Blown a mile offshore: What Would You Do?
Several news stories captured my attention over the last few days, prompting me to again think about the what if’s of paddling and how I’d handle them.
First off, this one from Hawaii. Just a day after returning from Maui, I see a local news story about a 51 year old resident who was rescued by local authorities after spending the night at sea on her paddle board.
Then, in Seattle, emergency officials are looking for the body of another paddler who was seen falling off her board and not resurfacing.
And at the end of July, two paddlers were rescued after getting caught in a storm in a place known for crazy weather.
Just to underscore the situation, the Royal National Lifeboat Institution reports that up to 80 percent of their emergency call-outs off the coast of Scotland are paddleboarders in trouble. The reason? The paddlers get too far offshore and are unable to overcome changing tides, winds and exhaustion. The more folks take up sup, the more these numbers and stories will increase.
I am not wrting this to criticize these paddlers – I don’t know their skill levels or the complete details of their paddles. But it did get me to thinking: These scenarios could happen to anyone, anywhere, anytime. Especially on the ocean. What would be my plan if it happened to me? Am I doing enough to prevent it from happening in the first place?
Here are some things to keep in mind to stay as safe as possible on the water.
- Weather is changeable. You can keep yourself safer by knowing the short term or hourly forecast. Know how increasing winds can affect the area where you plan to paddle. And know your own limits.
- Have a plan. It doesn’t have to be elaborate, but take a moment to think about the route you plan to paddle and where you could go if you needed to bail. Where are the easiest places to come ashore? Think about which direction you’d be pushed if the wind changed. If there was lightning, how would you get to safety?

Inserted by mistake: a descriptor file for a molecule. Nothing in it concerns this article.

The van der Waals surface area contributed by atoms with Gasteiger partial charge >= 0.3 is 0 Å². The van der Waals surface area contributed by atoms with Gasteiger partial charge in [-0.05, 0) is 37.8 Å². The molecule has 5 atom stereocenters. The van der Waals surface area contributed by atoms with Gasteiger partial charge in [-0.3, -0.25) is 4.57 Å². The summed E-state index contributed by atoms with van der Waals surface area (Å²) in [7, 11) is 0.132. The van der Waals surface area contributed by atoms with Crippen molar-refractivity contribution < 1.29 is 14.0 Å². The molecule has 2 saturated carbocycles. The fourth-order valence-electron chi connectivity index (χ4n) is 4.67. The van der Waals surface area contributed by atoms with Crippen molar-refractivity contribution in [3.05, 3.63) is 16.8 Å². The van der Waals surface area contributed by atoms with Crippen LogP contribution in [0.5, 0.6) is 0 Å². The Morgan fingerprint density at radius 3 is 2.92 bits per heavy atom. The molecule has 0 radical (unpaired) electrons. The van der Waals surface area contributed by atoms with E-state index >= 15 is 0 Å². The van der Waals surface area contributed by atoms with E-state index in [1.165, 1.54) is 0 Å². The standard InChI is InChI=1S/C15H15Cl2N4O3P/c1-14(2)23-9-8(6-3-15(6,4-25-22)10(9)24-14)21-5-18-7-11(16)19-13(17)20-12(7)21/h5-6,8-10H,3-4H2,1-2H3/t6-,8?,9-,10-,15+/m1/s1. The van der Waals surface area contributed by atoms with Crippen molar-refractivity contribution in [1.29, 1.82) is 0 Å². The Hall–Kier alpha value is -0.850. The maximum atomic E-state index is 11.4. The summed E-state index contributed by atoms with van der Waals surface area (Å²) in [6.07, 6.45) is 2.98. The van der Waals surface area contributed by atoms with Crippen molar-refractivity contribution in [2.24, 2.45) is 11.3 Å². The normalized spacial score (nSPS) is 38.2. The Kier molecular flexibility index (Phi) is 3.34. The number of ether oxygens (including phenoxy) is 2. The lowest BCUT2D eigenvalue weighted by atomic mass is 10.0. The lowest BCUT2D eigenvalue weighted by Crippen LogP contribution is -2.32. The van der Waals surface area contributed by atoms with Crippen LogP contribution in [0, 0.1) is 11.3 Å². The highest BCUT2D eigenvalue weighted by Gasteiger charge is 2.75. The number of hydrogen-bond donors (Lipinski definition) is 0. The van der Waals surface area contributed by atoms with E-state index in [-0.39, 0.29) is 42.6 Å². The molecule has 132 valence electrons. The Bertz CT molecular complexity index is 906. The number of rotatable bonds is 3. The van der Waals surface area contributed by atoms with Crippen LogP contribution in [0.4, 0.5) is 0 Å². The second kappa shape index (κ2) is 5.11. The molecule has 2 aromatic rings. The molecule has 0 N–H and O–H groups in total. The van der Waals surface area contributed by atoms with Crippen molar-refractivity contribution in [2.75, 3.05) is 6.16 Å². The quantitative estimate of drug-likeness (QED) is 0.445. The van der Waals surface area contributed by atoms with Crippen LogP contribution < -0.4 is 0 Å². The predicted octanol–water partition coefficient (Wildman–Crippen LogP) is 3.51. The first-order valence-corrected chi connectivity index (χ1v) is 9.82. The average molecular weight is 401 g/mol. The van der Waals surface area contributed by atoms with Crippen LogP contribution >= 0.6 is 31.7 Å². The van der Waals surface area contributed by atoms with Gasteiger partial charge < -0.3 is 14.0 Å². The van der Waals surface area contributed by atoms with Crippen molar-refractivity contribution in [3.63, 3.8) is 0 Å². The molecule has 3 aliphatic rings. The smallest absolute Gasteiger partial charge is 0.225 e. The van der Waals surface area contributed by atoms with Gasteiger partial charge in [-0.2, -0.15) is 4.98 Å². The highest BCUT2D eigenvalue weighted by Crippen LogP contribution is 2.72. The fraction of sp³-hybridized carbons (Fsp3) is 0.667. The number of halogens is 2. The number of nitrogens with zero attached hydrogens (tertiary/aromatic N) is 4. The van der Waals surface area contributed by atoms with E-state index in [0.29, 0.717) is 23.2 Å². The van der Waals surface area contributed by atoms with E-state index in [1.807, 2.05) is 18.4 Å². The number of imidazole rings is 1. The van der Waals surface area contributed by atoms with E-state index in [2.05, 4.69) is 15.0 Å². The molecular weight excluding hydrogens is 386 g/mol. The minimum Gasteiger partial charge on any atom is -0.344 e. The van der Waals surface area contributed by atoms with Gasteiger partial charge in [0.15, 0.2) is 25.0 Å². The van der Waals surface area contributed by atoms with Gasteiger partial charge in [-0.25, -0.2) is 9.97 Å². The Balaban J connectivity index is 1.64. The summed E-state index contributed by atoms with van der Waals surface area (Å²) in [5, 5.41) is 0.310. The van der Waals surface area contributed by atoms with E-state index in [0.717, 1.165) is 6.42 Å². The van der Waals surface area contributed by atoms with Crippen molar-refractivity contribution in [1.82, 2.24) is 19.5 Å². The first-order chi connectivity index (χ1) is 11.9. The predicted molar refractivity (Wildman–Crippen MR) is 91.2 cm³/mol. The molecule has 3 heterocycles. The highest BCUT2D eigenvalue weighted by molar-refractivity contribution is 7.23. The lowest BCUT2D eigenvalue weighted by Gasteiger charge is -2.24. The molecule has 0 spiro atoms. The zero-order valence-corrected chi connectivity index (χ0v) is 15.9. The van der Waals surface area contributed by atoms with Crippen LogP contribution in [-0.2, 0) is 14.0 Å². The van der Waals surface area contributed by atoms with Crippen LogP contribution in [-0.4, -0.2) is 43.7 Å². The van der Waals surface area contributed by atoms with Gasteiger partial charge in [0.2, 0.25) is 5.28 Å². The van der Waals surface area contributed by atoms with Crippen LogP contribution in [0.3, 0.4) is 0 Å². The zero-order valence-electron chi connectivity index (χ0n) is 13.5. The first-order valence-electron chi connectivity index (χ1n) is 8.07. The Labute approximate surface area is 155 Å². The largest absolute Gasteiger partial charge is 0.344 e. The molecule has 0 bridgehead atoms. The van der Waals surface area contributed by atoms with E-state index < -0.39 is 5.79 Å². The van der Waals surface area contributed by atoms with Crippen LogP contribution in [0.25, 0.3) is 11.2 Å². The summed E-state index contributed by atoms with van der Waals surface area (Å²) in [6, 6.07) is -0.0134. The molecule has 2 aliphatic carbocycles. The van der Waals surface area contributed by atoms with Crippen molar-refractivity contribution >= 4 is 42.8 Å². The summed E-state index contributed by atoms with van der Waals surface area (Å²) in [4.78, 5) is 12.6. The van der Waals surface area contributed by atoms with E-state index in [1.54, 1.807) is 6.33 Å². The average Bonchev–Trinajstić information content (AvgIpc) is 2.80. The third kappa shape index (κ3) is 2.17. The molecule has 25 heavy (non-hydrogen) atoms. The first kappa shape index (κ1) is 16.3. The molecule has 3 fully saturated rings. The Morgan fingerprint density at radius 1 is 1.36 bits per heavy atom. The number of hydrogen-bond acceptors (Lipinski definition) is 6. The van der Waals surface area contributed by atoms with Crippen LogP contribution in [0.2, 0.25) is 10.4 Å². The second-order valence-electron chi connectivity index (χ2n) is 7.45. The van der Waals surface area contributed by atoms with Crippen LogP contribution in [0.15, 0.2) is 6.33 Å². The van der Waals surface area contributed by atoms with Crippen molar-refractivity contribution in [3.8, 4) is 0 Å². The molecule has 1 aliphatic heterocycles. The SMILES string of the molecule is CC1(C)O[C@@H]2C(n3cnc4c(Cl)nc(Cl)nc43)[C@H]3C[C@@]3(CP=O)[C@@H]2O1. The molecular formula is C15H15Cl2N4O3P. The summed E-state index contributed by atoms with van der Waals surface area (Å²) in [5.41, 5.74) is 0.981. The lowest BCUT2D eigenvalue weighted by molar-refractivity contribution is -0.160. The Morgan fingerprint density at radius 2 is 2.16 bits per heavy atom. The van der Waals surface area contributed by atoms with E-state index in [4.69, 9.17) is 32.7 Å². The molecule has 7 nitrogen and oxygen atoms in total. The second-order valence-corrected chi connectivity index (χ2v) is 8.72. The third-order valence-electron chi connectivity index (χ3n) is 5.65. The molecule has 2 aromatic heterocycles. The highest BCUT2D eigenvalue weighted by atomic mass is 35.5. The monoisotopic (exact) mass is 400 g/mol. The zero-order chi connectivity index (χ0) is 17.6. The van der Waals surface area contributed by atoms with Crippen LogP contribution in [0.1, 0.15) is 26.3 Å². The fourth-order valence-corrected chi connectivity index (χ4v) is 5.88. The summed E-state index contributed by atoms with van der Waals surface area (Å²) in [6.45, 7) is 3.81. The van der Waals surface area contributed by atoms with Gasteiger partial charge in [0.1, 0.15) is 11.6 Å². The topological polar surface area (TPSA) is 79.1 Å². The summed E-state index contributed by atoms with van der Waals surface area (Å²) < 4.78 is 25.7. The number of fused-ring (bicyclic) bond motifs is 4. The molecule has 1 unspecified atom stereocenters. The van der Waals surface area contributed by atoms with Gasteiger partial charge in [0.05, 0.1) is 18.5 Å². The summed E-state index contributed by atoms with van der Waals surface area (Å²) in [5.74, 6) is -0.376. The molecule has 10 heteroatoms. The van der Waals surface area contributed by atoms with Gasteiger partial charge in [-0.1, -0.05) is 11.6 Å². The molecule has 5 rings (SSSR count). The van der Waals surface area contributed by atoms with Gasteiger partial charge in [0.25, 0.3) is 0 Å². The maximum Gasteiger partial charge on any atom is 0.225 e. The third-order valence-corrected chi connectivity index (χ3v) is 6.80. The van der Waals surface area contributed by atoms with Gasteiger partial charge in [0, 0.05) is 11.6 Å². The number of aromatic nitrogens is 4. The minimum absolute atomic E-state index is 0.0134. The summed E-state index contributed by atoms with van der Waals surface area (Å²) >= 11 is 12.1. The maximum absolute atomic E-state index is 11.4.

- Don’t take things for granted. Sup is so easy and so relaxing, we often take conditions for granted. Especially the more we do it without incident.
- Let someone know where you are going and when you plan to be back, like the Maui paddler apparently did.
- Dress for Success. Wear bright, hi-viz colors that can easily be seen in the water and from the air – orange and dayglo green or yellow are good choices. Wrap some reflective tape on your paddle, and consider decorating your board with hi viz tape and stickers if it’s a darker color.
During the Paddle
- If possible, paddle with a buddy. And talk about safety and what you’d do together in an emergency before you paddle out.
- Use your life jacket and leash. Always. Staying afloat and connected to your board is paramount.
- Carry a whistle.
- Consider using technology to help others track you like one of these apps. Keep your phone with you, in a case and dry bag, secured with a lanyard.
- When paddling in the ocean or in remote areas, consider using a Personal Locator Beacon. PLB models are small enough now to easily clip on to your life jacket or stow in its pocket. When activated, the PLB sends an SOS signal out via satellite that can greatly aid rescuers in finding you.
- MB radios are bulkier but they can provide emergency communications when your cell phone won’t when offshore when your phone might not.
- If you get in trouble, do your best not to panic. Stop, sit down, and take stock of your situation. Go over what you have with you that can help (water, snacks, your phone, etc.) and do what you can to minimize exhausting yourself. One of the biggest mistakes people make is over extending themselves.
Hopefully none of us will ever find ourselves needing to be rescued. But a little preparation that becomes part of our paddle routine can go a long way toward a happy ending in the event we do.